The implications of this way of innovating are both economic, as everyone explores, and social, as ‘winner takes all.’ Leadership must be clear about this path. So much for caution. From a much more positive perspective, leadership should also know that opting for these types of dynamics has a transformative effect in the medium and long term, allowing for the acceleration of disruptive innovation processes. The results are usually good, very good!
How should such initiatives be developed? Let’s aim for the maximum, and then each one chooses how far they want to go:
Leadership initiates a call, typically on ambitious issues: market disruption, identification of services and trends for (non) users, user retention through new forms and attraction channels, or the incorporation of new technologies to become much more efficient or improve service. These issues have a technological aspect in which technology should play a leading role.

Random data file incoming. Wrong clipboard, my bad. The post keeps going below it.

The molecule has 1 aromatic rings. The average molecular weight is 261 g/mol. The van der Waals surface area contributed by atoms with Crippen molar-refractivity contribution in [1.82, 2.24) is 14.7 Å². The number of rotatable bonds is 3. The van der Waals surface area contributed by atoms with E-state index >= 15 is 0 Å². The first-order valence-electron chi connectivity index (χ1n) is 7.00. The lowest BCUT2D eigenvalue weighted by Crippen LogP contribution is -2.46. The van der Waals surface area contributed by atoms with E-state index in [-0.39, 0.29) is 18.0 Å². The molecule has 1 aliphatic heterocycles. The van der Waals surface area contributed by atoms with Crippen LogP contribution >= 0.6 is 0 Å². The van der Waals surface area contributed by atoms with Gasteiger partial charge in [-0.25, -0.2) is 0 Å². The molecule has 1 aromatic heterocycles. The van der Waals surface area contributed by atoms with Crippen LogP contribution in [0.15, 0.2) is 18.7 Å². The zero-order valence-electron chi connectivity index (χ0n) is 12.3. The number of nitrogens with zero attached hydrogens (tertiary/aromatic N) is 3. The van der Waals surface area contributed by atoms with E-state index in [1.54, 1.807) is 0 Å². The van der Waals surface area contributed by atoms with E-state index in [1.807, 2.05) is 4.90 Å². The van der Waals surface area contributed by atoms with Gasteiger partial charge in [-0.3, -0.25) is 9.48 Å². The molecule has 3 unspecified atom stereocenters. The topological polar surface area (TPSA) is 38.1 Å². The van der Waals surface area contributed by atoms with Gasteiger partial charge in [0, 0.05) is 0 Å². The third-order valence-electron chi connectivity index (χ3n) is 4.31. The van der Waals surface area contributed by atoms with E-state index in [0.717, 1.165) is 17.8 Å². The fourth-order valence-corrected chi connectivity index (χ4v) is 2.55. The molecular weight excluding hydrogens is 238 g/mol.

- The call has rules: participation guidelines, time commitment, rewards for winners, a format for collecting initiatives, and a committee to evaluate proposals.
- The call is launched, and a registration and team formation period is provided. Working alone is not allowed because innovation is not a one-person journey.
- One week is given for the submission of ideas, initiatives, or others to the committee. They validate which ones proceed to the next phase and which do not. Ideas not selected are placed in a panel and archived. Perhaps now was not their moment, but who knows in the future.
- Working groups are given three or four weeks to prototype in low fidelity, meaning prototypes with few resources and not much definition, in three areas: technology, market analysis, and necessary resources. The goal is to put ideas into black and white and understand the feasibility of what has emerged.
- A second presentation is made to the committee, and it decides whether to invest resources or not. In the case of a negative decision, we return to that panel of ideas with a broader understanding.
- Resources should be invested, not only for exploration but also for the exploitation of those valid proposals that you wish to continue with.